And when Abram was ninety years old and nine, the LORD appeared to Abram, and said unto him, I am the Almighty God; walk before me, and be thou perfect.
In a certain sense we must all walk before God, whether in solitude or among the haunts of men. But it is open to us to realise His presence, or to dismiss it from cur minds. It is the first of these courses which God counsels Abraham to adopt. The words imply that the realisation of the Divine presence is the secret of all perfection. The text answers the question as to how the work of our calling may be done devoutly. It bids us "do all in God" by habitual mindfulness of His presence.
I. The counsel to be mindful of God's presence might seem to be quite practicable for those who have to work merely with their hands. But work which involves thought seems to preclude the realisation of the Divine presence at the moment of its being done. In answer to this we need only observe that all that is necessary is the consciousness that God's eye is upon us. Consciousness of a presence need not interfere with the most active operations of mind. The mind of a speaker may be intently occupied while he is making an extempore address, yet all the time he remembers that the eye of the audience is upon him. Consciousness of their presence forms the very groundwork of his mind.
II. The conception of God's presence will take different shapes in different minds. We may regard Him as locally present everywhere, the veil of matter screening Him from our view; or we may regard Him as having a certain intimate connection with our minds, as upholding momentarily in us the powers of life and thought.
III. In cultivating the consciousness of the Divine presence, we shall find it useful to catch at every help which our circumstances afford. If our hearts are right and true, we may find Christ—or rather may be found of Him—not only in the quiet country, but in the busy city, in the midst of the traffic of secular affairs.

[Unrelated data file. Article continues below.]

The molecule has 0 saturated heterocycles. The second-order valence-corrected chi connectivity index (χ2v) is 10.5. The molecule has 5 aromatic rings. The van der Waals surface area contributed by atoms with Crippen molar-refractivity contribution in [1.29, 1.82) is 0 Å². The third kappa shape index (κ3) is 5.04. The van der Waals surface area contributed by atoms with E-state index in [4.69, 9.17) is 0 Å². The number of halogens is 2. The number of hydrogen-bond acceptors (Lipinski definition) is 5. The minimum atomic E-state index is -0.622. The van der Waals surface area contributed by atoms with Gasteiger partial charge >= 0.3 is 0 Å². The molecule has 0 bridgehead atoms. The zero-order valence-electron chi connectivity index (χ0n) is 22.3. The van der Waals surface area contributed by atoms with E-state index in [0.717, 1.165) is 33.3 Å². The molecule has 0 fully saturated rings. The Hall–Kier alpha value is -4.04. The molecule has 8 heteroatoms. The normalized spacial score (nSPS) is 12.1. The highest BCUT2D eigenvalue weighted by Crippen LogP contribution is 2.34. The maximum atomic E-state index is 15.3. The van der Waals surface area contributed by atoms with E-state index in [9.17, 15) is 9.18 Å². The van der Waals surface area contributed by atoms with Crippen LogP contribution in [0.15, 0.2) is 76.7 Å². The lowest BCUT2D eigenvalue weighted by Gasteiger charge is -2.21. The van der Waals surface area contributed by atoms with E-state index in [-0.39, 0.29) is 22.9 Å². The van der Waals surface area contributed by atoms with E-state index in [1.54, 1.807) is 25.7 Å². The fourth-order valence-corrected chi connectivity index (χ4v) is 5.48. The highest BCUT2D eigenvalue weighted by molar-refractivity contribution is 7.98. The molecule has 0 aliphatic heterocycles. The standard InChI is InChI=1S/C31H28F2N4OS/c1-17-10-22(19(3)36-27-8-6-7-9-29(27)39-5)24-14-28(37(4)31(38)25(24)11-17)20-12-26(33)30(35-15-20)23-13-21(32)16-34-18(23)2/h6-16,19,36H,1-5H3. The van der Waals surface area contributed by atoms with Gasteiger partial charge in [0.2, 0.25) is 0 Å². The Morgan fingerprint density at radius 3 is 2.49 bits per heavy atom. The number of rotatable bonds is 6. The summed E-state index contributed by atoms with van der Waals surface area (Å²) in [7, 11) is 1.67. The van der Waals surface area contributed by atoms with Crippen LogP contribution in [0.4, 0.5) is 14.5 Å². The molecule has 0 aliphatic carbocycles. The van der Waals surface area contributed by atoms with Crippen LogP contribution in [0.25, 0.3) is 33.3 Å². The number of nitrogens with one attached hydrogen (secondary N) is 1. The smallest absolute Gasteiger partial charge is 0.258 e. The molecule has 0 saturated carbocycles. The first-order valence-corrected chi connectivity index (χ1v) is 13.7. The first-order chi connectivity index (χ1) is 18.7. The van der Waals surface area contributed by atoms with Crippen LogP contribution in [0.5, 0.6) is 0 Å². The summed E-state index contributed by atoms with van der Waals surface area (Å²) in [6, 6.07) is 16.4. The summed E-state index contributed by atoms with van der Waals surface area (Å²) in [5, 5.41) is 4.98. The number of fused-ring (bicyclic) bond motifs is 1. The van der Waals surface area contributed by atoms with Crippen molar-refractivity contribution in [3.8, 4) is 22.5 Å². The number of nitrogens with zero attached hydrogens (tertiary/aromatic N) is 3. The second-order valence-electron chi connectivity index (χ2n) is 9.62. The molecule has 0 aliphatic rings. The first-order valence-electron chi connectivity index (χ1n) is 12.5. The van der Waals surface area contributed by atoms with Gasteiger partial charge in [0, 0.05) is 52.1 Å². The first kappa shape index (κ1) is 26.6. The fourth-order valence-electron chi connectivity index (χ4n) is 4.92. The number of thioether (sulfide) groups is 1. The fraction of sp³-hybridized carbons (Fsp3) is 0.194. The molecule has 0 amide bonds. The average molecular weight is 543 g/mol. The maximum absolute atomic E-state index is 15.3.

E. M. Goulburn, Thoughts on Personal Religion, p. 172.
There are two things here to be considered: (1)The revelation which God makes of Himself; and (2) the conduct He requires of Abram as the subject or as the recipient of that revelation.
I. The revelation: "I am the Almighty God." God is always sufficient. He is enough for every being and for every occasion, responsibility, and work. The Almightiness includes: (1) all knowledge, including foreknowledge; (2) all wisdom; (3) all authority; (4) all power.
II. The requirement: "Walk before Me, and be thou perfect." These words require: (1) an onward and forward step; (2) the habitual recognition of God.
All that these words require is required on the basis of the revelation. Every position involves a corresponding responsibility; and knowledge is no exception. Get some truth that you have never had before; your possession enlarges your responsibility. This revelation to Abram showed that there could be no excuse for that which is contrary to uprightness in the service of God. If the God whom we serve be Almighty, He knows, judges, protects, frustrates, fulfils. Coming short in the service of God through fear dishonours God; it casts doubt upon His power and resources, upon His goodness and love; and he who has recourse to crooked devices sins against his own soul.
S. Martin, Penny Pulpit, No. 878.
Reference: Genesis 17:1.—R. S. Candlish, Book of Genesis, vol. i., p. 263.
Genesis 17:1-2I. The sun, the moon, the stars, were the old gods of the East, the Elohim, the high and mighty ones, who ruled over men, over their good or bad fortunes, over the weather, the cattle, the crops, sending burning drought, pestilence, sunstroke, and those moonstrokes of which the Psalmist speaks when he says, "The sun shall not smite thee by day nor the moon by night." And these the old Easterns worshipped in some wild confused way. But to Abraham it was revealed that the sun, the moon, and the stars were not Elohim, the high and mighty ones: that there was but one Elohim, one high and mighty One, the Almighty Maker of them all.
II. Merely to believe that there is one God is a dead faith, which will never be counted for righteousness, because it will never make a man righteous, doing righteous and good deeds as Abraham did. Abraham's faith was counted to him for righteousness because it was righteousness, and made him do righteous deeds. (1) His faith in God made him brave. He went forth he knew not whither, but he had put his trust in God and he did not fear. (2) Faith made him high-minded, generous, and courteous; as when he bids Lot go whither he will with his flocks and herds. Abraham was a plain man, dwelling in tents, but still, as the children of Heth said of him, a mighty prince, not merely in wealth of flocks and herds, but a prince in manners and a prince in heart. (3) Faith in God made Abraham a truly pious man,—it made him the friend of God. His communion with God is the especial glory of Abraham's character. This gave him his name, "the friend of God"; or, as his descendants the Arabs call him to this day, simply "The Friend."